At present, the thing I am considering is a different genre of title. RTS is only one form of Strategy, and there exists many other very mod-friendly turn-based strategy titles out there such as Civilization IV, Galactic Civilizations II, or even Star Wars: Empire at War, that all support a very wide range of modding possibilities. With so few titles on the horizon... a new Tides of War project may be much closer than you think.

In other news, here's what's sitting on my computer screen right now:

Friday, May 15, 2009

"Very Well, Thank You" - Author's Musings

The question of content is one that comes up fairly regularly with Atlantis. The most frequent question of course is "When will the next Episode be out?"

A good question, but not one with a simple answer.

Episode VI is a very difficult one to write. Episode 5 has left us with some very hard questions and problems to resolve, and while it's all well and good to go for the simplest, most direct solution... It never ends up being very satisfying. More bluntly, it's a 'cop-out.'

A complex plot with a simple, predictable resolution is never something to be rewarded, and usually reflects the half-baked planning that went in to the story. It's easy to appreciate, then, just how important it is for me to avoid this kind of resolution with Episode 6.

The last few months have provided a few revelations that have changed or challenged several key points in Episode 6, one particular point above all - what to do with the Atlantis herself. The series is called "Atlantis DSV", and the prospect of writing the story without the epynomous ship as the centerpiece of the plot is a daunting idea to say the least.

Nevertheless, the ramifications of what happened in Episode 5 cannot be underplayed, and Episode 6 has to respect that, even if it means making some very difficult decisions about the way things will continue to unfold. Further more - I have to get it right.

As I have been reminded so very recently on the New Cape Quest forums, writing Atlantis and expecting people to hold their suspension of disbelief is not something that I can take for granted. Indeed, I have worked on Science Fiction projects that claimed to be written for the "Average Joe", and I myself found the idea offensive. Science Fiction and literature in general should challenge the audience, and one particular post that was made on NCQ highlighted this point very succinctly.

The author of the post I had not spoken to before, but they asked the sorts of questions that a cynical author focused on an overall story can be tempted to brush aside. As a case in point, one of Star Trek's principal Art Director's, Michael Okuda, was once asked by Time Magazine how the USS Enterprise's Heisenberg Compensator worked in the operation of a Transporter. His answer was very blunt:

"Very well, thank you."

To be honest, at some level I sympathise with Okuda. When you're so busy focussing on the overall design, the last thing you need to do is get hung up on the smallest of details. If you focus on details before you've finished the structure, then it will never get finished. This is especially true if you are working on your own, without the aid of a creative team to offer suggestions. While I suspect Okuda's answer may be a reflection of a more cynical view of Star Trek fans' infamous enthusiasm, I've always tried to prevent myself from falling in to that sort of 'divorce' from the audience. For the most part, there is a reason Star Trek fans are so enthusiastic about their show, and those reasons can be strongly related to qualities that make the show work. Is there such a thing as over-enthusiasm? Certainly, I think there is, but to go back to my original point, I stated that I go to great pains to avoid cop-outs and simple solutions within the context of the story. It stands to reason that by extension, I should obey the same rules when dealing with the finer details.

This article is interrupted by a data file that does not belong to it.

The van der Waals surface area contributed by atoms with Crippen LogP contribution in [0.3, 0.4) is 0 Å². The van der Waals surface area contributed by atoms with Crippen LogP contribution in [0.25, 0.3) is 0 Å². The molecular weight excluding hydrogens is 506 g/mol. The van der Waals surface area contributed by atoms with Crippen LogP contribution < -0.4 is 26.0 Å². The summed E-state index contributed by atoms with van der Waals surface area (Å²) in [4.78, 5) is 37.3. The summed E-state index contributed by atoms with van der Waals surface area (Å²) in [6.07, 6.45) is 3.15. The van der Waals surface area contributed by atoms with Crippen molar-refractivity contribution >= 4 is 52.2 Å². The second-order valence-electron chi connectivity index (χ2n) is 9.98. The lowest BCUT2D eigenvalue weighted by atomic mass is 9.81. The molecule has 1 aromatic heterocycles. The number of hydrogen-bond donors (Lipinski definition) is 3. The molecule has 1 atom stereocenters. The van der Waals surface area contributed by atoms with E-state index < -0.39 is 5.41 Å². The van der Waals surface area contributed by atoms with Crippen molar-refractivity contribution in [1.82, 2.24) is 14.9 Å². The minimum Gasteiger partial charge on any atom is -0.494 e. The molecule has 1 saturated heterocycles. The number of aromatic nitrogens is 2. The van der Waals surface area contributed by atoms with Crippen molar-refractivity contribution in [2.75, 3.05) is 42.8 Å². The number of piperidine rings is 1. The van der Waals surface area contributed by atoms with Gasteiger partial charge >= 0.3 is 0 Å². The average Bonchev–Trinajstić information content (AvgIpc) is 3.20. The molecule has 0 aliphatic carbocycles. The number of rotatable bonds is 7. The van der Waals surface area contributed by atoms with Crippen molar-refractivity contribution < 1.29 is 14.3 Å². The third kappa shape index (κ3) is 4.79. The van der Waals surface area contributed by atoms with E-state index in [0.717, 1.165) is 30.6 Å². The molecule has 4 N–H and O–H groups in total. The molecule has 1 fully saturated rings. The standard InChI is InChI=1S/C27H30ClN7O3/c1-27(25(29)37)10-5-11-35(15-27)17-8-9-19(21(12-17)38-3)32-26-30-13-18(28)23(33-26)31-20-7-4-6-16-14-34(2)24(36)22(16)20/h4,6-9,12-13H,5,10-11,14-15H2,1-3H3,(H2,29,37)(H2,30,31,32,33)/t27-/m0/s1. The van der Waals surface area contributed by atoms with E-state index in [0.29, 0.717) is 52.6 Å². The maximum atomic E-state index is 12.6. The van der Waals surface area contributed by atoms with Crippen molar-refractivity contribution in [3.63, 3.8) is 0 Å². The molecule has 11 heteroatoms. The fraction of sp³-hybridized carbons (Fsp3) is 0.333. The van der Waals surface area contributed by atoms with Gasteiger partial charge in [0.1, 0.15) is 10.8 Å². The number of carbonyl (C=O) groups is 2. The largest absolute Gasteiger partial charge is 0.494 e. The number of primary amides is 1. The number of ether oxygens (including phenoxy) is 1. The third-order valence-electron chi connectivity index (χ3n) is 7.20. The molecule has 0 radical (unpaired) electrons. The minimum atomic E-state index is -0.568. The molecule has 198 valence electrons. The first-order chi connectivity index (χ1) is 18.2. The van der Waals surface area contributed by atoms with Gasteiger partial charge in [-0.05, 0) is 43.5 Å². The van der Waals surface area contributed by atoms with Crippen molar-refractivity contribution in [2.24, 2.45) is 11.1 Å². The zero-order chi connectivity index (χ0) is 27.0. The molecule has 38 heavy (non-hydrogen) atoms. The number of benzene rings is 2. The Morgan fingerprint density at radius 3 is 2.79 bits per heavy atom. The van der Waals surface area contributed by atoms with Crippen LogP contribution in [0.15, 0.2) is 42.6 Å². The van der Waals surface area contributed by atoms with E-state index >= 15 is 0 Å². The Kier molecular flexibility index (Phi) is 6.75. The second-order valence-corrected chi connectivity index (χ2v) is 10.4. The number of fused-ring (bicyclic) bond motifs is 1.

This is what the audience excel at. As I writer I won't pretend to be all-knowing. I have to be educated in or aware of the material I'm writing about. In immediate instance, it would be stupid for me to write a story about submarines with absolutely no idea how a submarine works, but ocassionally I do go in to areas where my knowledge is not as thorough or reasonable, and the audience can and will point this out.

With a little embarrassment, I admit that the post made on NCQ highlighted some of this lack of knowledge. Where then, is the line between artistic integrity and admitting when you are wrong?

The answer is one that is contingent on the artist. Personally, I encourage people to ask questions, or to challenge decisions I've made throughout the stories I've written. If the audience does not understand or accept something, then I believe it's my responsibility to explain it to them or rationalize my decisions to a point that they can understand it. What the audience probably shouldn't do however (And again this is a personal matter of etiquette) is suggest changes on how to make it 'better' without first asking "Why?"

To look at this from my perspective, having sunk nearly a decade in to the development of an idea that I'm very passionate about, it can seem the height of arrogance for someone to come along and 'suggest' and 'implement' changes to that idea without first asking questions. I maintain that there is no such thing as a 'stupid question'. Indeed, if there is an answer that I have or have intended to provide at some point in the stories, then I can feel confidant that I am on the right track, and I know I'm doing things right. The question in that case is as rewarding to me as the answer is to the person who asked it.